It has been a while since I posted last – its been busy! I’ve made a lot of progress in planning though. Here’s what I’ve done:
1) Gotten more gear. I used my REI dividend to pick up some loose ends, but I’m still thinking I need to replace a few items (more on that below)
2) Tried out some backpacking recipes. The wife is excited about preparing food and sending it to me. She has already made a few dinners that I took with me on my practice hikes. Some successful, others not. The “brick bread” will be a good joke for a long time 🙂 But that’s why we practice, right? Even when you follow recipes from books, sometimes they don’t work right without a few tweaks.
3) Created a fundraising page! Delta Society has hooked up with the online website FirstGiving. This allows me to create a personal fundraising page for my event. The proceeds automatically get sent to Delta Society. I’ll post more details in a separate fundraising link on the blog, so look for it soon!
Now, let’s get to the practice hikes. The first I did back in February, so I got a chance to try out my cold weather gear. I started out at Blackrock Parking lot in Shenandoah National Park. I got a late start to the day, only getting going around 12:45. From there I hiked north on the AT to Ivy Creek Spring where I refilled my water and grabbed some extra water for the night. At this point it was 4:30 but I decided to push on to Pinefield Hut. I got in right around 5:50 as it was getting dark, and its a good thing I did because I was bonking (for those of you not in sports, to bonk means you ran out of energy and hit the wall).
When I got to the hut someone was already there – a section hiker named Lazy River. He’s from MD and he’s a special education instructor. He’s also a big fan of Mountain House meals and was hoping to get to go to Philmont this summer as a chaperone to one of his students. I got to bed around 7:30 with the shelter all to myself since Lazy River sleeps in a hammock.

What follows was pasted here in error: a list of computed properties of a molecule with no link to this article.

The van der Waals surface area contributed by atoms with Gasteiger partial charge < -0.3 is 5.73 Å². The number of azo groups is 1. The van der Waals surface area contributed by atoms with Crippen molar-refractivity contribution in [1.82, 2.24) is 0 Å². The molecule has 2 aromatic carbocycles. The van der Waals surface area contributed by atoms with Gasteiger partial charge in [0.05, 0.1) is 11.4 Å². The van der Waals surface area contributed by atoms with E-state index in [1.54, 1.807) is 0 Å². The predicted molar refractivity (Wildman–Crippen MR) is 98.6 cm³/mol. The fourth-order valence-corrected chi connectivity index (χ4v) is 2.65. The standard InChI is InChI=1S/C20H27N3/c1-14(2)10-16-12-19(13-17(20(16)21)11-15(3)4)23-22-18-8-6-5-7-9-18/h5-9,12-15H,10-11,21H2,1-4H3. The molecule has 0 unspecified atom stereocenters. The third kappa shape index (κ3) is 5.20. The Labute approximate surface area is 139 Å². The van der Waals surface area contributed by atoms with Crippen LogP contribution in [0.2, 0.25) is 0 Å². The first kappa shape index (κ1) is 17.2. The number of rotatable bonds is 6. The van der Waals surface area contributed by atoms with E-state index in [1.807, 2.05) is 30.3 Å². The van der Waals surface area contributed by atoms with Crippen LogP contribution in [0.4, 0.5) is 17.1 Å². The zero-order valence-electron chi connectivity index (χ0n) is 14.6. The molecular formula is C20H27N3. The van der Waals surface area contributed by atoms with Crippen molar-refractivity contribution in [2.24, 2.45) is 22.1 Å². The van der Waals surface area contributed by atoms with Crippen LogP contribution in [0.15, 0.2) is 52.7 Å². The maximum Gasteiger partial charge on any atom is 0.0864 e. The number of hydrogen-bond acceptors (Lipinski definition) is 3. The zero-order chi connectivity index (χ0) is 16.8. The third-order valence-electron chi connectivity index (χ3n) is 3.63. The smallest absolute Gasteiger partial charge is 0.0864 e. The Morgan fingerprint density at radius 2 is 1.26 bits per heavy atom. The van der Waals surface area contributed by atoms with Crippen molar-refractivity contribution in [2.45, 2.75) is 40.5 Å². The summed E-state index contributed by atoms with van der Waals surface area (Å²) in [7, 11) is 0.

Day 2 I hit the trail around 8:15 with a goal of getting across the park over to Big Run. I hit the head of Rocky Mountain Run trail by 9:10 but was getting warm. The weekend turned out to be a terrible time to test my cold weather gear because it felt unseasonably spring-ish. I had to get a mile or so into the trail and find a good place to shed an under-layer. After that it was easy going and I got to the Big Run Portal trail by 11:40. I found a good campsite and by 12:30 I was sitting by the stream reading and snacking on gorp. Had dinner at 4:30 (actually cooked 2 dinners, I was hungry!) and was asleep by 7.
The bad thing about day 2 is that my left knee started hurting. The trail that day was mostly downhill and it seems my knee does not like downhills. I’ve never had knee problems before, so this is completely new to me. It is not runner’s knee (illiotibial band syndrome) because the pain is on the inside of the knee. However I’m sure it is a similar type of overuse injury. Because of the injury, instead of 4 days of hiking I cut the trip to 3. On day 3 I left camp at 9:30, hit the Big Run Loop trail at 11:20, and was back in Blackrock parking lot by 1:35.
Things I learned from this trip:
1) I have a knee problem. Who knew?
2) Stretch! Although I don’t know if it would have helped the knee, it doesn’t hurt to give your muscles a good stretch before/during a long day of walking.
3) If I had stayed another day I think I might have run out of fuel for cooking. Will need to be more measured in my approach to fuel and how many meals I cook.
4) Check batteries. My headlamp ran out of battery power (side note: since then I’ve decided it may have actually been a short in the headlamp).
5) Chapstick! I didn’t bring any and my lips paid the price. I’m sure Georgia will be similar, so I’ll have to remember to bring some.
6) Matches! I didn’t bring any, just a lighter. I realized pretty quickly how reliant I would be on that lighter – not a good idea to not have a backup way to cook my food.
7) Ibuprofen! For all those aches and pains, including the knee.
That’s a pretty long post. I’ll have to cut it there and post about my second practice hike another time, but let’s summarize. I learned a lot about my gear and my health. Day 1 I travelled 12.3 miles in just under 5 hours, day 2 I travelled about 6 miles in 3.5 hrs, and day 3 I travelled around 8 miles in 4 hrs for a total of around 26 miles. Using a total of 12.5 hours, that puts my average speed at just above 2 mph – not bad for someone starting out. When I hit Springer I’ll plan for 8 miles per day my first few days until I get my hiking legs under me. That means I only need to plan about 4 hours of hiking per day at my current pace, which also means I can take my time the first few days and still be on pace. Other than the knee I consider this hike a big success! Bring on Springer Mountain!